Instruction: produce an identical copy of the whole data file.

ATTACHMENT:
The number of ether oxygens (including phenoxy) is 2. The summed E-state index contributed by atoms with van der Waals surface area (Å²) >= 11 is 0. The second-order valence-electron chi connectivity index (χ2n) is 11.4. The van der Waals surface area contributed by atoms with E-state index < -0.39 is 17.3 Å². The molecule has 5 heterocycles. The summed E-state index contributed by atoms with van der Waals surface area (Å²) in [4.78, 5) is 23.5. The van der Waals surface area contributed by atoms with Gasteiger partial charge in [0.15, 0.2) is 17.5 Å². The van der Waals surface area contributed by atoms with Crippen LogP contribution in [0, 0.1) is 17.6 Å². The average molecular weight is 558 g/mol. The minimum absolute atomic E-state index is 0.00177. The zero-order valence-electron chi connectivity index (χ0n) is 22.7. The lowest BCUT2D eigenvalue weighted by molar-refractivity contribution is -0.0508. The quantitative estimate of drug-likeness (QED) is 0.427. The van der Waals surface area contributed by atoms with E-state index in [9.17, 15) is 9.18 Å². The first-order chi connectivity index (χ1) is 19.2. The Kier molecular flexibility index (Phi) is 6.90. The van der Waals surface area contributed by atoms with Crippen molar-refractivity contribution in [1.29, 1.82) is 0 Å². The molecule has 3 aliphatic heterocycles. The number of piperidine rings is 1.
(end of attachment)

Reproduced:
The number of ether oxygens (including phenoxy) is 2. The summed E-state index contributed by atoms with van der Waals surface area (Å²) >= 11 is 0. The second-order valence-electron chi connectivity index (χ2n) is 11.4. The van der Waals surface area contributed by atoms with E-state index < -0.39 is 17.3 Å². The molecule has 5 heterocycles. The summed E-state index contributed by atoms with van der Waals surface area (Å²) in [4.78, 5) is 23.5. The van der Waals surface area contributed by atoms with Gasteiger partial charge in [0.15, 0.2) is 17.5 Å². The van der Waals surface area contributed by atoms with Crippen LogP contribution in [0, 0.1) is 17.6 Å². The average molecular weight is 558 g/mol. The minimum absolute atomic E-state index is 0.00177. The zero-order valence-electron chi connectivity index (χ0n) is 22.7. The lowest BCUT2D eigenvalue weighted by molar-refractivity contribution is -0.0508. The quantitative estimate of drug-likeness (QED) is 0.427. The van der Waals surface area contributed by atoms with E-state index in [9.17, 15) is 9.18 Å². The first-order chi connectivity index (χ1) is 19.2. The Kier molecular flexibility index (Phi) is 6.90. The van der Waals surface area contributed by atoms with Crippen molar-refractivity contribution in [1.29, 1.82) is 0 Å². The molecule has 3 aliphatic heterocycles. The number of piperidine rings is 1.